Male infertility: A clear trend but so far there is no one culprit


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The Independent Online

As many as one in five healthy men aged 18 to 25 produces abnormally low levels of sperm, and often the sperm he does produce is of poor quality, either structurally defective or functionally poor.

There are many possible explanations for this, ranging from chemicals in the environment to tight underwear, but none on its own has been strong enough to explain the trend.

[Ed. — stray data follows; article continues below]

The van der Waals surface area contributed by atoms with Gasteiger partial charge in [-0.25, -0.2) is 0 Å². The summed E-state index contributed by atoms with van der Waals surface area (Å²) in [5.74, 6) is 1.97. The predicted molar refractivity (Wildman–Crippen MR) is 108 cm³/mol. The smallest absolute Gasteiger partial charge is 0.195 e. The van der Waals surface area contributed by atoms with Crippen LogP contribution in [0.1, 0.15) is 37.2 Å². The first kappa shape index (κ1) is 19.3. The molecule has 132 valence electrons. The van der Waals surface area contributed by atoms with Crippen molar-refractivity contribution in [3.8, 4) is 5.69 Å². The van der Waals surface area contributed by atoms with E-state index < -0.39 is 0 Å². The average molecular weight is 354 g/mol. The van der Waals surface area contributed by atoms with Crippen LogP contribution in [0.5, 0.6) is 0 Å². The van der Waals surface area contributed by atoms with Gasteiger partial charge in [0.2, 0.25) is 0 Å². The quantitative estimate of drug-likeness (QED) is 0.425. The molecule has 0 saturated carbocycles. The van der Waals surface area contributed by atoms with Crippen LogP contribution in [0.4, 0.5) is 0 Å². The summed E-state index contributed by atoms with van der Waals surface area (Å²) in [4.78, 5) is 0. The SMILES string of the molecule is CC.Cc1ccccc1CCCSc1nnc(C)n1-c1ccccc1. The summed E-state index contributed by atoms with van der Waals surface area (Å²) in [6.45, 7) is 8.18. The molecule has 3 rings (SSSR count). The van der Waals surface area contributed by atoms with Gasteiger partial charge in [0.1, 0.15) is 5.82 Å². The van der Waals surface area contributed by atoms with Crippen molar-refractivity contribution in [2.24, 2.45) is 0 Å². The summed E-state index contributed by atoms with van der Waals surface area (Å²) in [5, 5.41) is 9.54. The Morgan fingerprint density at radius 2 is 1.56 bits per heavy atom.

The latest study suggests a direct effect on the sperm’s agility and its ability to penetrate the human egg cell.

About a third of the nearly 100 industrial chemicals tested affected the “catsper” protein that is vital for sperm function, the study found. Interestingly, the study did not find that bisphenol-A, used in plastics and mentioned in other studies, had any effect on the catsper protein.

But Timo Strünker, one of the lead authors of the study, cautioned: “The fact that BPS does not directly interfere with human sperm function does not mean that BPA does not interfere with other steps that are required for fertilisation.”